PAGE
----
A week to the day after being dumped by the Boston Bruins, Claude Julien spent Valentine’s Day with an old fling, and has signed on as the new coach of the Montreal Canadiens.
Because of course he did.
In what will have to be considered one of the most shocking switches in recent hockey history (though another move by the Habs, the P.K. Subban for Shea Weber traded legitimately shocked me when it happened), Julien will replace Michel Therrien as the team’s coach effective immediately. Oddly enough, this is the second time that this exact thing has happened in Canadiens history. It’s also worth noting that the Canadiens, who are on their bye week, remain in first place in the Atlantic Division and though they have dropped six of seven games in the month of February, probably just addressed their biggest weakness with this hiring, and the Black and Gold let it happen.
That is certainly something.
Under contract for the remainder of this season and next season, nobody could hire Julien -- or even talk to him -- without the authorization of the Bruins. The Canadiens were one of multiple teams to have contacted the Bruins with a request to formally interview Julien for a coaching spot, too. A source confirmed that the Vegas Golden Knights asked, which made all the sense in the world, to be honest, and it’s believed that the Florida Panthers expressed some interest as well. But nothing could offer the immediate satisfaction or opportunity like the one presented by the Habs.
That said, it’s still a shock. Like Hulk Hogan joining the NWO kind of shock.
For one, I did not see the Habs cutting ties with Therrien this quickly. I know that sounds crazy to those in Montreal, but this team was still in first place and a Therrien firing after another postseason failure would have been the easiest route, you’d think. But Canadiens general manager Marc Bergevin is under the gun and passing on the chance at a coach like Julien is a fireable offense. Secondly, I was convinced that Julien was going to wait this out and see what opportunities presented themselves this summer, and spend some time with his wife and children in the meantime. Breaks haven’t been all that common in the Julien household, so I thought this was a guarantee, to be honest. And lastly, I did not think that the Black and Gold would allow this team to hire him.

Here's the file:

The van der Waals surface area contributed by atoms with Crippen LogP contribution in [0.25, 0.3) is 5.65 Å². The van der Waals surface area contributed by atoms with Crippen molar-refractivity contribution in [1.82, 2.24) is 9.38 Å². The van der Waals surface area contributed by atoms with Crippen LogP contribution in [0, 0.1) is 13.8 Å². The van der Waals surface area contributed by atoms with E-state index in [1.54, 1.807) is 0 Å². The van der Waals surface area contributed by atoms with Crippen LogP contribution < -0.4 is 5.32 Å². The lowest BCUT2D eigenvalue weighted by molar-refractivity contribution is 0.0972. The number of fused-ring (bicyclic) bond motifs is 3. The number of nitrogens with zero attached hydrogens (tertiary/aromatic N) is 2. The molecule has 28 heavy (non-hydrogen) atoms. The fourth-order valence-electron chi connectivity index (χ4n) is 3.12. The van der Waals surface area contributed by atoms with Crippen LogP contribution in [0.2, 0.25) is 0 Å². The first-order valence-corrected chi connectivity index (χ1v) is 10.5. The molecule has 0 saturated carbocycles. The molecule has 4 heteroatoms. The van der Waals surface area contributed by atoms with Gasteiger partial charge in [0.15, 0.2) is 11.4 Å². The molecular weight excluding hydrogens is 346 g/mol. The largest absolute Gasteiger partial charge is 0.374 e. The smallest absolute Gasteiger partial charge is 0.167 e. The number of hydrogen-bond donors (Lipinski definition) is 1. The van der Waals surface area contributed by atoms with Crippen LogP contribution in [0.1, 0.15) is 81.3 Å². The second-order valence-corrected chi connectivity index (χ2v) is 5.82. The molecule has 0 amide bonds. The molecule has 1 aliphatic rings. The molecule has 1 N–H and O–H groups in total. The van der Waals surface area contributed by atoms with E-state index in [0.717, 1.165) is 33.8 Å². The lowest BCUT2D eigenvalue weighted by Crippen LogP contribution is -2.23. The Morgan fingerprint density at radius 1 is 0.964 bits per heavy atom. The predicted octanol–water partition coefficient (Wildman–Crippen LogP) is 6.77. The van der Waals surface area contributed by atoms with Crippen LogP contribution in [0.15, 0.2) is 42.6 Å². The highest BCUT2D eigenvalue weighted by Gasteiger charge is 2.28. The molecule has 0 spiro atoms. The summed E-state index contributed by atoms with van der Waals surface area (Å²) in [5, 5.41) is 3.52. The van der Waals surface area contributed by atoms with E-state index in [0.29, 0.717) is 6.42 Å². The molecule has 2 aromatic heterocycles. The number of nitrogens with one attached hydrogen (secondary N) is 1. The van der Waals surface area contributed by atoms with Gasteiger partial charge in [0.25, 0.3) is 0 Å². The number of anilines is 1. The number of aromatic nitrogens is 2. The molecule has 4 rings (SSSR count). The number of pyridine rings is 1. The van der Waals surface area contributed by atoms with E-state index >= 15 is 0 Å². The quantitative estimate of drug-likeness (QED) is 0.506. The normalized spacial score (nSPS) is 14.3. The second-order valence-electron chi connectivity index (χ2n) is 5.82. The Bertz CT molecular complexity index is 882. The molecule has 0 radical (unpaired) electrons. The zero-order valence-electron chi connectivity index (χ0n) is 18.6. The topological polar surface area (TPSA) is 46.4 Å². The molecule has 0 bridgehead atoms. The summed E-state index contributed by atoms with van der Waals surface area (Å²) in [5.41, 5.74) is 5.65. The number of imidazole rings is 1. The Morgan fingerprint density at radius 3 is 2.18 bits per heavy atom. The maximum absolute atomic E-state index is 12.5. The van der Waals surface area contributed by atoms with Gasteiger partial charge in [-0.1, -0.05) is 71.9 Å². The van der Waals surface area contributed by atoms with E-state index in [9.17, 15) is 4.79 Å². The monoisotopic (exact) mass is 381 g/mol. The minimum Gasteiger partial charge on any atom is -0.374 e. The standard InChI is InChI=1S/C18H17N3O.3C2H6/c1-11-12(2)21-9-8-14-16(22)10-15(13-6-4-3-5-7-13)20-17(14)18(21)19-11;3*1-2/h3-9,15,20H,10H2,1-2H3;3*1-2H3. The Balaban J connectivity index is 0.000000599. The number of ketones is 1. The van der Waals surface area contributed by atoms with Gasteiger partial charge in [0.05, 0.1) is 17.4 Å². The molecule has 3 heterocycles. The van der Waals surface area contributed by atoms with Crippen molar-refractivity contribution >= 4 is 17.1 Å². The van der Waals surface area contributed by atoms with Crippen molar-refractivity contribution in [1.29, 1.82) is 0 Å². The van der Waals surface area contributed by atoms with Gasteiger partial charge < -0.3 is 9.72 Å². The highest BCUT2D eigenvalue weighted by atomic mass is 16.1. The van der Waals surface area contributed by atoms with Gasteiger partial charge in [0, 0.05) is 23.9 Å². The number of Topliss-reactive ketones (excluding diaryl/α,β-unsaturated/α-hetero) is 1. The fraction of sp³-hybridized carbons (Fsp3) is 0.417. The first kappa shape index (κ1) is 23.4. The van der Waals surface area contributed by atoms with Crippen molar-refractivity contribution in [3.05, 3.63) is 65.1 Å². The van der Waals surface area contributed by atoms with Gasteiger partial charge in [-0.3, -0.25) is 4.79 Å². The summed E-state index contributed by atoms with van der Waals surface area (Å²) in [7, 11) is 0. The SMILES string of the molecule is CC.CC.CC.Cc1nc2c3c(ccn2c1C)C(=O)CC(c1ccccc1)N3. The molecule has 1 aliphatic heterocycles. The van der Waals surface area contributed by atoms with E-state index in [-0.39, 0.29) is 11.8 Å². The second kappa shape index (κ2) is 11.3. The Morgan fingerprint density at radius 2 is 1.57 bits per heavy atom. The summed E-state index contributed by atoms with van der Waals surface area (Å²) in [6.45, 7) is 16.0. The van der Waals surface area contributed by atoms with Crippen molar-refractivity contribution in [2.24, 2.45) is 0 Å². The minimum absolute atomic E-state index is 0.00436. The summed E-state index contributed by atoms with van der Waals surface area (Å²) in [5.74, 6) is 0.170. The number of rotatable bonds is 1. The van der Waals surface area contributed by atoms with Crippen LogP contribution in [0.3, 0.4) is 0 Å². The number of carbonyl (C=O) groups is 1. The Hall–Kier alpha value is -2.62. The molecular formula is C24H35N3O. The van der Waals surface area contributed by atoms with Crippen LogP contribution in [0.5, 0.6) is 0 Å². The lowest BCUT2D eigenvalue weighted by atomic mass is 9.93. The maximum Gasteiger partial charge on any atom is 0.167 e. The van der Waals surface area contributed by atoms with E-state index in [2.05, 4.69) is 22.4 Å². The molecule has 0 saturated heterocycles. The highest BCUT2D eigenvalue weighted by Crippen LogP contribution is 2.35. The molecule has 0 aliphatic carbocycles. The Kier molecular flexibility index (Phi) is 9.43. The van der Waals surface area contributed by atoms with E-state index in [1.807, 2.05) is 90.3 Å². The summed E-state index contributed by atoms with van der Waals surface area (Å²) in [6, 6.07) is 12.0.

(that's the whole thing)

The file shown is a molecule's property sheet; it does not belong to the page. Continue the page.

Off the hook for the remainder of Julien’s salary with the Habs’ hiring of the 56-year-old, the B’s front office allowing this to happen is a bold statement that says they’re not afraid of going toe-to-toe with Julien in the future. They respect him, sure, but they’re not afraid of the challenges he could present. (It also would have been weird for them to say, ‘Hey, we think you’re not good enough to coach our team, but we don’t want you coaching that team because you could probably do well’.)
It also speaks to the idea that while these two parties (Julien and the front office braintrust of general manager Don Sweeney and team president Cam Neely) had their issues, that the working relationship established was a healthy one, and that they understand his desire to continue working in the NHL.
With the Canadiens, Julien gets an immediate opportunity with a solid team.
What he doesn’t get, however, will be a shot at the Bruins for the remainder of the regular season.
That would have to wait until a playoff series.
One that both the Bruins, in the midst of a two-year playoff drought, would love to see. But one that Julien, who as a prideful coach would love nothing more than to be the B’s, might want even more.